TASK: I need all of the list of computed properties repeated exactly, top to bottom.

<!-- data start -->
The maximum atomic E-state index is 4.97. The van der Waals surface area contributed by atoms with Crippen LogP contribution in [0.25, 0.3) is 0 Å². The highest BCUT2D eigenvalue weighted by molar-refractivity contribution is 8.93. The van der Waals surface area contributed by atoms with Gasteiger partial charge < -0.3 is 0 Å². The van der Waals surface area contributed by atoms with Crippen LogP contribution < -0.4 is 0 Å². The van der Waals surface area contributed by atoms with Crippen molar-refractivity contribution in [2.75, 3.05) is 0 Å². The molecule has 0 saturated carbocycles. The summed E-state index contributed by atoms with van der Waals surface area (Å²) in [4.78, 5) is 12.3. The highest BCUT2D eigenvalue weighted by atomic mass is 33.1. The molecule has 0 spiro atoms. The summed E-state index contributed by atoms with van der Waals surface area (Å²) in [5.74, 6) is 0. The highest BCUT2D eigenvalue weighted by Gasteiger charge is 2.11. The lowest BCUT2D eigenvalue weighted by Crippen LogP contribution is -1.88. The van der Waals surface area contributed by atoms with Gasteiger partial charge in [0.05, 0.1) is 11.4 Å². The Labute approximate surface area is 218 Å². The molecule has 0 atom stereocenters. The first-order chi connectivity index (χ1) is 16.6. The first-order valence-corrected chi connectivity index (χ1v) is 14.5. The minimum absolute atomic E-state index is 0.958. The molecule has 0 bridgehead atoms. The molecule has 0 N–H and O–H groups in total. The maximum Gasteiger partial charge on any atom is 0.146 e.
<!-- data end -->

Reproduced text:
The maximum atomic E-state index is 4.97. The van der Waals surface area contributed by atoms with Crippen LogP contribution in [0.25, 0.3) is 0 Å². The highest BCUT2D eigenvalue weighted by molar-refractivity contribution is 8.93. The van der Waals surface area contributed by atoms with Gasteiger partial charge < -0.3 is 0 Å². The van der Waals surface area contributed by atoms with Crippen LogP contribution < -0.4 is 0 Å². The van der Waals surface area contributed by atoms with Crippen molar-refractivity contribution in [2.75, 3.05) is 0 Å². The molecule has 0 saturated carbocycles. The summed E-state index contributed by atoms with van der Waals surface area (Å²) in [4.78, 5) is 12.3. The highest BCUT2D eigenvalue weighted by atomic mass is 33.1. The molecule has 0 spiro atoms. The summed E-state index contributed by atoms with van der Waals surface area (Å²) in [5.74, 6) is 0. The highest BCUT2D eigenvalue weighted by Gasteiger charge is 2.11. The lowest BCUT2D eigenvalue weighted by Crippen LogP contribution is -1.88. The van der Waals surface area contributed by atoms with Gasteiger partial charge in [0.05, 0.1) is 11.4 Å². The Labute approximate surface area is 218 Å². The molecule has 0 atom stereocenters. The first-order chi connectivity index (χ1) is 16.6. The first-order valence-corrected chi connectivity index (χ1v) is 14.5. The minimum absolute atomic E-state index is 0.958. The molecule has 0 bridgehead atoms. The molecule has 0 N–H and O–H groups in total. The maximum Gasteiger partial charge on any atom is 0.146 e.